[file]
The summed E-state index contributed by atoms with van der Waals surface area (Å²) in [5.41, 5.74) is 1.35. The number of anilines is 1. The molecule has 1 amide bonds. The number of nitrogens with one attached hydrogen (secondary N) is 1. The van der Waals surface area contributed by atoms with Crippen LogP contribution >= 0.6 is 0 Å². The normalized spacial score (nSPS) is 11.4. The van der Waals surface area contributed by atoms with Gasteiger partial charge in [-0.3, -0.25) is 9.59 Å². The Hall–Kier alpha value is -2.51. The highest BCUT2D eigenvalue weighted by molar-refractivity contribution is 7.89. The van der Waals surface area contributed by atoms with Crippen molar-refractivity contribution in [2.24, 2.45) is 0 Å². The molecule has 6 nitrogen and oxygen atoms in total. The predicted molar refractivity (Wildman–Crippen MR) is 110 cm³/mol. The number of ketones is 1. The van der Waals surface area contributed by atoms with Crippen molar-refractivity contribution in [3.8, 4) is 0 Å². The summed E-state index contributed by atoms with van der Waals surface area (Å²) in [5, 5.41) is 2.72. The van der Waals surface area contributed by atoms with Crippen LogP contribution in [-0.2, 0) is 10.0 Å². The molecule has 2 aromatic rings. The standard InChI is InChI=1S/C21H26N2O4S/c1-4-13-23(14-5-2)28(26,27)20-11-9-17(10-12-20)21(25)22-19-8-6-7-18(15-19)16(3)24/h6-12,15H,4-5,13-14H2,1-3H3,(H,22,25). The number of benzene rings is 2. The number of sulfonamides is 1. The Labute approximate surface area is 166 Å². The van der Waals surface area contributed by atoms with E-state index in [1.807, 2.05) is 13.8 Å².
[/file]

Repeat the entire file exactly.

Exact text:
The summed E-state index contributed by atoms with van der Waals surface area (Å²) in [5.41, 5.74) is 1.35. The number of anilines is 1. The molecule has 1 amide bonds. The number of nitrogens with one attached hydrogen (secondary N) is 1. The van der Waals surface area contributed by atoms with Crippen LogP contribution >= 0.6 is 0 Å². The normalized spacial score (nSPS) is 11.4. The van der Waals surface area contributed by atoms with Gasteiger partial charge in [-0.3, -0.25) is 9.59 Å². The Hall–Kier alpha value is -2.51. The highest BCUT2D eigenvalue weighted by molar-refractivity contribution is 7.89. The van der Waals surface area contributed by atoms with Crippen molar-refractivity contribution in [2.24, 2.45) is 0 Å². The molecule has 6 nitrogen and oxygen atoms in total. The predicted molar refractivity (Wildman–Crippen MR) is 110 cm³/mol. The number of ketones is 1. The van der Waals surface area contributed by atoms with Crippen molar-refractivity contribution in [3.8, 4) is 0 Å². The summed E-state index contributed by atoms with van der Waals surface area (Å²) in [5, 5.41) is 2.72. The van der Waals surface area contributed by atoms with Crippen LogP contribution in [-0.2, 0) is 10.0 Å². The molecule has 2 aromatic rings. The standard InChI is InChI=1S/C21H26N2O4S/c1-4-13-23(14-5-2)28(26,27)20-11-9-17(10-12-20)21(25)22-19-8-6-7-18(15-19)16(3)24/h6-12,15H,4-5,13-14H2,1-3H3,(H,22,25). The number of benzene rings is 2. The number of sulfonamides is 1. The Labute approximate surface area is 166 Å². The van der Waals surface area contributed by atoms with E-state index in [1.807, 2.05) is 13.8 Å².